Several years ago, when I was in my late 50’s and my husband was in his early 60’s, we stopped working full time in our business. With a management team in place, we were able to spend half of the year in St. Petersburg, Florida (where our company is located) and half in St. George, Maine. But we talked often about our future retirement years. Where would we call home? Did we want to stay in Florida or Maine… or move somewhere else?
Not everyone, of course, has an option. Health issues, financial constraints or family obligations might make this a moot point. But for those of us with some freedom to choose, the decision can be fun … and difficult.
A recent article in USA Today reported that retirement moves, which dropped sharply during the recession, are making a comeback. Florida is gaining 55,000 retirees each year, Arizona has seen an 18% increase and South Carolina 6%. North Carolina is a choice for many “half-backs” who don’t want to stay in Florida, but don’t want to return to the North either.
I’m not sure what percentage of retirees actually make a move to another city, but one survey seems to indicate that if people decide to move, it is usually going to be before age 65.
… 73 percent of people between 18 and 29 would consider a move when it’s time to stop working. That rate drops to 62 percent for people ages 30 to 49, then to 50 percent for ages 50 to 64. Among survey takers age 65 and older, only about 1 in 5 said they would consider moving.
I’ve talked to many people in their 50’s and 60’s, and decisions about moving generally involve sorting through a lot of information… and often dealing with strong emotions.
Ray and I spent a lot of time on our decision journey. We talked to friends. We discussed the pros and cons of staying in Florida or Maine. We explored other cities. We made a decision, reconsidered, and then decided again. Finally, even before retirement, we chose to move to Asheville, North Carolina. Here’s what we considered:
Closeness to immediate family
Given how irritating it is to travel by plane, we wanted to be able to see children and grandchildren (who don’t all live in the same cities) within a 4 to 5 hour drive … a drive that might also be reasonable for them to make to see us. Having brothers, sisters and other assorted relatives within that drivable range was an important consideration, too.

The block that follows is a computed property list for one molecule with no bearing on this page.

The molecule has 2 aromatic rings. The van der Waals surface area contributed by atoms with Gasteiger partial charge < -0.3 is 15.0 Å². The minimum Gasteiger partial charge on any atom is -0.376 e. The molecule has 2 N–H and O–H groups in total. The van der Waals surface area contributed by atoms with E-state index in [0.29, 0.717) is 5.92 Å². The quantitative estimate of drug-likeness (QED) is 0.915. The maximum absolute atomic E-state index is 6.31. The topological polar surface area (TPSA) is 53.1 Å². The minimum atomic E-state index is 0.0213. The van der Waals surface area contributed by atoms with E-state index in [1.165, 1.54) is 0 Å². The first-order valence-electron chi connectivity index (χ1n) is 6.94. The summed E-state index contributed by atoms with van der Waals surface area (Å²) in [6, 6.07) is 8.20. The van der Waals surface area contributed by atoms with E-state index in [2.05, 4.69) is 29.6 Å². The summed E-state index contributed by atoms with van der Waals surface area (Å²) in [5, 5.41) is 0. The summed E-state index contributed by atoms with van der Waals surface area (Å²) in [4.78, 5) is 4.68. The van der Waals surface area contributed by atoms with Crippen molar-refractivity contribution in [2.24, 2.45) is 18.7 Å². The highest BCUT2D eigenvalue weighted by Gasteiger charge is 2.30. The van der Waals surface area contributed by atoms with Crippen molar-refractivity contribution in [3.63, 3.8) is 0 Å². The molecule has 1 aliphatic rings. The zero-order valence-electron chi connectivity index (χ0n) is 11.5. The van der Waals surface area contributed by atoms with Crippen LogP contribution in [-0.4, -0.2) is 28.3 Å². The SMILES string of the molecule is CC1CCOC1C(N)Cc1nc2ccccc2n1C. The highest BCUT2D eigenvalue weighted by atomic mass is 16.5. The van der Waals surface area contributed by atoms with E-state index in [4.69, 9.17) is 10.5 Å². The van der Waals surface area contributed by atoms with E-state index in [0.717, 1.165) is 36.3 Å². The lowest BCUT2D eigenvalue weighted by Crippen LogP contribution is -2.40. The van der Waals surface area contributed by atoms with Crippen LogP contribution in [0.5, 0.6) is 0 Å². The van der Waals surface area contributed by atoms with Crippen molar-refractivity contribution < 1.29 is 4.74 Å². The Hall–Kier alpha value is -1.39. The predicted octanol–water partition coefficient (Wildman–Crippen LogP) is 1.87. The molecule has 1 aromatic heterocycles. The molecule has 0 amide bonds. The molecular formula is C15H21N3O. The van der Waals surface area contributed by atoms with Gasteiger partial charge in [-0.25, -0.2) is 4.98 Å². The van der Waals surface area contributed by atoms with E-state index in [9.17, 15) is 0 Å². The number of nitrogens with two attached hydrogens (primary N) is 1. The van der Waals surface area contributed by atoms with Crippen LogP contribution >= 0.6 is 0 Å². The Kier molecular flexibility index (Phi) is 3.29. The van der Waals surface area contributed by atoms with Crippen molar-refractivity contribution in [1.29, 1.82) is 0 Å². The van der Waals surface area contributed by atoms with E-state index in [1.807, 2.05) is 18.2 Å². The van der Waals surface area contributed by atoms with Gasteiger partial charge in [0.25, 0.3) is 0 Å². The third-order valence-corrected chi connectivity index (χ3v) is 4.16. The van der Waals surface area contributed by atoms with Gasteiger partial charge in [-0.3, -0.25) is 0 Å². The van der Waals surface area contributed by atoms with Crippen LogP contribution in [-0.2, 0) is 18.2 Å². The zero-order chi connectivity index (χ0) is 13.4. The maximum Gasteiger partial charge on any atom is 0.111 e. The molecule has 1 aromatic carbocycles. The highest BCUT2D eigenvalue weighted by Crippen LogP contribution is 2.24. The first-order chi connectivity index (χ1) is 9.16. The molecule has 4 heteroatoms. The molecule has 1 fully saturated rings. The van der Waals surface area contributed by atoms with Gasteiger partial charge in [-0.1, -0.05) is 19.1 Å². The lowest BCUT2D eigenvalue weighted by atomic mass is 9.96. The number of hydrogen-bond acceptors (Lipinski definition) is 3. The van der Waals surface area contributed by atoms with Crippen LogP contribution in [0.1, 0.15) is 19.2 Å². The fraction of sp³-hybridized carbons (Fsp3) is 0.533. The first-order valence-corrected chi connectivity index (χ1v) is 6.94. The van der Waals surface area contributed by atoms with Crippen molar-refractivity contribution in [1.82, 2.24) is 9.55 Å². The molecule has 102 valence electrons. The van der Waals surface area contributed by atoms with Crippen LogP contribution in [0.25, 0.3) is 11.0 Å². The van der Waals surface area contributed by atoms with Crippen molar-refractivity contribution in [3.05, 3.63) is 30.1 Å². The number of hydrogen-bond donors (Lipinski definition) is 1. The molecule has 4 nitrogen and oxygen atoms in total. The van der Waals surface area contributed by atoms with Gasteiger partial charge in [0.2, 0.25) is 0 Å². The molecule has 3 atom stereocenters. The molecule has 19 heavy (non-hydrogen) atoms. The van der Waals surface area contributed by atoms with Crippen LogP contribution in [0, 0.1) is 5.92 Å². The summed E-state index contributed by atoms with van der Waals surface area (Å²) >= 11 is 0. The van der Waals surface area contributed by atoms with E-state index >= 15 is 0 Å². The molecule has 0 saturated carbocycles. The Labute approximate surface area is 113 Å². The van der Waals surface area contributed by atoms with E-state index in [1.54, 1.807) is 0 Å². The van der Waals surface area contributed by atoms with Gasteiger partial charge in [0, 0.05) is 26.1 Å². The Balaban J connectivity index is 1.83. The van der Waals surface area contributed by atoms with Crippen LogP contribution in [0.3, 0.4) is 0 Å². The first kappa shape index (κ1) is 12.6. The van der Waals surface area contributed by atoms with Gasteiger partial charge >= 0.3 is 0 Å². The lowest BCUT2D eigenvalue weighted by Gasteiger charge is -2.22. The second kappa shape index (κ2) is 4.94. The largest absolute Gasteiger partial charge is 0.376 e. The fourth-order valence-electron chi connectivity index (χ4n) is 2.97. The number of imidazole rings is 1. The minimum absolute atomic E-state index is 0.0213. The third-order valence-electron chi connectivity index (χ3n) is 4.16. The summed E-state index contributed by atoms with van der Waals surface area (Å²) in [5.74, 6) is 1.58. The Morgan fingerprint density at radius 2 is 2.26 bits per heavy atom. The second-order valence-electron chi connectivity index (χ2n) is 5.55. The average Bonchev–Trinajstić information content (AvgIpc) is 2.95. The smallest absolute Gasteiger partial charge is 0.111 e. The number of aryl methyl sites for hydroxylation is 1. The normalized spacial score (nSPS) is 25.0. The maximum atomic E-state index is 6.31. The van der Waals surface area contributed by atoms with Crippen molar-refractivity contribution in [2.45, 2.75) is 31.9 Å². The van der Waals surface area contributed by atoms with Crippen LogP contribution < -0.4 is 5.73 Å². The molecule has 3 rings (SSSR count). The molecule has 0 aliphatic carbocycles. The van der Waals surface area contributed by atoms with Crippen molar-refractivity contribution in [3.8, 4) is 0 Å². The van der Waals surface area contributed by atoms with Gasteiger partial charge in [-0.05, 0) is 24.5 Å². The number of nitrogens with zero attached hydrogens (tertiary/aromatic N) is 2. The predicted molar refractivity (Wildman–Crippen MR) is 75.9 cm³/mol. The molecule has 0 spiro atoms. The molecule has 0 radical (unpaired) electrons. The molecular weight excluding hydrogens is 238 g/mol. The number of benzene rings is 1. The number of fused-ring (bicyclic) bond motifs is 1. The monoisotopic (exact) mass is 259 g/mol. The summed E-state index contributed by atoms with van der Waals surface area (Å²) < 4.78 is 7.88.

Availability and quality of healthcare
This was a big deal for us, not because we aren’t healthy, but because we hope to stay that way and want to be prepared if (when) we have issues later in life.
As I write this (April), it’s still snowing in Maine and it is in the mid-80s in Florida. We love both of those states, but it’s 65 in Asheville. A climate that doesn’t get extremely cold or extremely hot was important to us, especially since we both enjoy playing golf.
Availability of things we like to do
We wanted to live in an interesting city with great restaurants and music that also had a wide variety of outdoor activities, including walking trails, concerts and art shows. Did I mention golf?
Probability of friends visiting us
Since we would be moving away from good, long-time friends in both Florida and Maine, we hoped that our new home would be a place they might like to visit.
A special house
We wanted a home that we would love and one that provided a peaceful setting – preferably with mountain views, song birds at our feeder, occasional bears and deer, a place for our labradoodle to run and quiet star-filled evenings.
Probability of establishing new friendships
We wanted to meet people who were interesting – but also, people who were interested in forming new friendships. A city with other “transplants” seemed ideal.
Getting back to our roots
This wasn’t something we consciously put on our list or talked much about when we were considering our move. However, Ray grew up in a nearby South Carolina town and traveled to the mountains of North Carolina as a boy. And I vacationed with my family in the Smokey Mountains of Tennessee many times when I was a young girl living in Cincinnati. The mountains felt good to both of us.
Everyone over 60 who considers moving to another city will have different criteria and priorities. However, one thing seems clear to me: If you’re going to do it, you should probably do it while you’re young enough to deal with the actual move, while you have the energy to work on establishing new relationships, while you are healthy enough to take the time you need to find good healthcare providers, and while you are mobile enough to learn your way around the area and enjoy what it has to offer.
For me, it’s been a great move. Cool mountain air, a fabulous new home, a quirky city, wonderful music and restaurants, many interesting new friends, lots of visitors and a comfortable drive to visit kids, grandkids and siblings.
Half-backs? I guess that’s us.